Sticky Polymers Spread Disease from Cats to Endangered Sea Otters
It seems that playful sea otters have a reason to fear domesticated cats. New research shows that certain sticky polymers produced by seaweed aids and abets the spread of disease from land animals to marine mammals.
According to the study, these large, complex molecules form slimy biofilms and bind water-borne organic matter into larger particles, to which disease-causing microorganisms can attach, thereby spreading disease to the marine food chain.
"Discovering the role that these invisible polymers play in disease transmission in the ocean is a tremendous step forward in helping us better understand and mitigate the impacts of coastal water pollution on the health of wildlife and humans," lead author Karen Shapiro, from the University of California, Davis, said in a statement.
Using the parasite Toxoplasma gondii as a model, Shapiro and her team showed how these sticky polymers increase the chance that disease-causing organisms would be picked up by marine snails, which graze on kelp and are among the common foods of some endangered sea otters.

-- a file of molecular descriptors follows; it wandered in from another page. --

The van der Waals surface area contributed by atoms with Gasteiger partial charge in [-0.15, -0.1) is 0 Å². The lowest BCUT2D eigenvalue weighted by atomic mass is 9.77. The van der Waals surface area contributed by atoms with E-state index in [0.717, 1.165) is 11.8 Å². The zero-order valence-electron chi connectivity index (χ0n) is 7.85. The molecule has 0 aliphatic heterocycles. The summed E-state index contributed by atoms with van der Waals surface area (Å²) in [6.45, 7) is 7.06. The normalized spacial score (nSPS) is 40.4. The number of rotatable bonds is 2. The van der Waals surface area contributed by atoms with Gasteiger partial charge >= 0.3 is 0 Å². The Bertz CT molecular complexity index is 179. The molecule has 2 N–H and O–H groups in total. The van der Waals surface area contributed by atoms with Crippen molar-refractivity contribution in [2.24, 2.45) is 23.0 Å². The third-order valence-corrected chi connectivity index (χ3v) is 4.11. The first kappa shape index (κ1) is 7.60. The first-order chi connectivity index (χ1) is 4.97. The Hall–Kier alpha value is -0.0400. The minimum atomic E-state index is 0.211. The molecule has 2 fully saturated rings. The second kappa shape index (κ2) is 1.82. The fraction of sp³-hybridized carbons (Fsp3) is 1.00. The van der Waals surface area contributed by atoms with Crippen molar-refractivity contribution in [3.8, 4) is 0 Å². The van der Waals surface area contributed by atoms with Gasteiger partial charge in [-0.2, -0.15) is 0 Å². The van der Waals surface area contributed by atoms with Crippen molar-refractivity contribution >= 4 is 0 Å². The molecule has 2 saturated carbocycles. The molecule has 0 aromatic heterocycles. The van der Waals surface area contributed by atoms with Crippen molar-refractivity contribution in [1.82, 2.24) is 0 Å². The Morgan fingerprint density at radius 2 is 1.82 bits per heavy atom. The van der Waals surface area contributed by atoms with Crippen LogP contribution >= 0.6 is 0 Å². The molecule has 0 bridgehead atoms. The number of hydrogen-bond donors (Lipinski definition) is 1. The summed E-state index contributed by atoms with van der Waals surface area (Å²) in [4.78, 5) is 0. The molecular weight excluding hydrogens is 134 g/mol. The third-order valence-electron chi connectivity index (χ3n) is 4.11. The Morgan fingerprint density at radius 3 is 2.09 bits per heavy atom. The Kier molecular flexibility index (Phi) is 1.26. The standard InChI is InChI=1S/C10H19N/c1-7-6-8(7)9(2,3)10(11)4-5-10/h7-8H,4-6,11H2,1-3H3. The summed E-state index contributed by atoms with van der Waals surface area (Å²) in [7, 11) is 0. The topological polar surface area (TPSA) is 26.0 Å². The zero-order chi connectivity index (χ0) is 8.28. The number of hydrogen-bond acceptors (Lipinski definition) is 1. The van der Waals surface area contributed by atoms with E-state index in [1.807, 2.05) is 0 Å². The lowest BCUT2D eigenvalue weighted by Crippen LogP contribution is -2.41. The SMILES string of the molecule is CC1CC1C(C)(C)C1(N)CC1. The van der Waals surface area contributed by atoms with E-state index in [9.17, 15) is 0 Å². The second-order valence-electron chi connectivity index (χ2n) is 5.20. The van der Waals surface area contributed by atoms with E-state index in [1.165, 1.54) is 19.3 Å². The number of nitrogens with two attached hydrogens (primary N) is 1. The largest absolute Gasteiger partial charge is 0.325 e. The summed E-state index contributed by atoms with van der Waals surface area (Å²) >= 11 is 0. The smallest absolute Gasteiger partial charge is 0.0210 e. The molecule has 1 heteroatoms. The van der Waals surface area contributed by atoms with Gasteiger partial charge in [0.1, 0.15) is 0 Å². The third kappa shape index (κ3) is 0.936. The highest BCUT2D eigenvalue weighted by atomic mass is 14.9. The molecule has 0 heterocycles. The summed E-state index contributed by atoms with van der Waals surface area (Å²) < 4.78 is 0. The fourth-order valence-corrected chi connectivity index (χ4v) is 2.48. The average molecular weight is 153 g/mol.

Sea otters, which swim along the coasts of the Pacific Ocean in North America and Asia, were hunted for their fur to the point of near extinction. According to National Geographic, there are only 100,000 to 150,000 of these critters left, which are now protected by law.
Contamination of coastal waters is an obvious threat to the health of both humans and animals, but the mechanisms by which diseases are transmitted in marine ecosystems has until now remained a mystery.
The protozoan parasite T. gondii, which can also infect humans, actively reproduces in various cat species including domestic cats. It spreads via cat feces and can persist in the environment for months to years, infecting marine mammals including the endangered southern sea otter in California.
Researchers found that T. gondii infections were 10 times more common among sea otters that munched on kelp-grazing marine snails than among otters who ate other food. The reason? It turns out the gelatinous polymers, excreted by seaweed, act like a glue, helping to form sticky biofilms that can trap the T. gondii egg cells and coat kelp on which marine snails graze.
The findings were published in the journal Proceedings of the Royal Society B: Biological Sciences.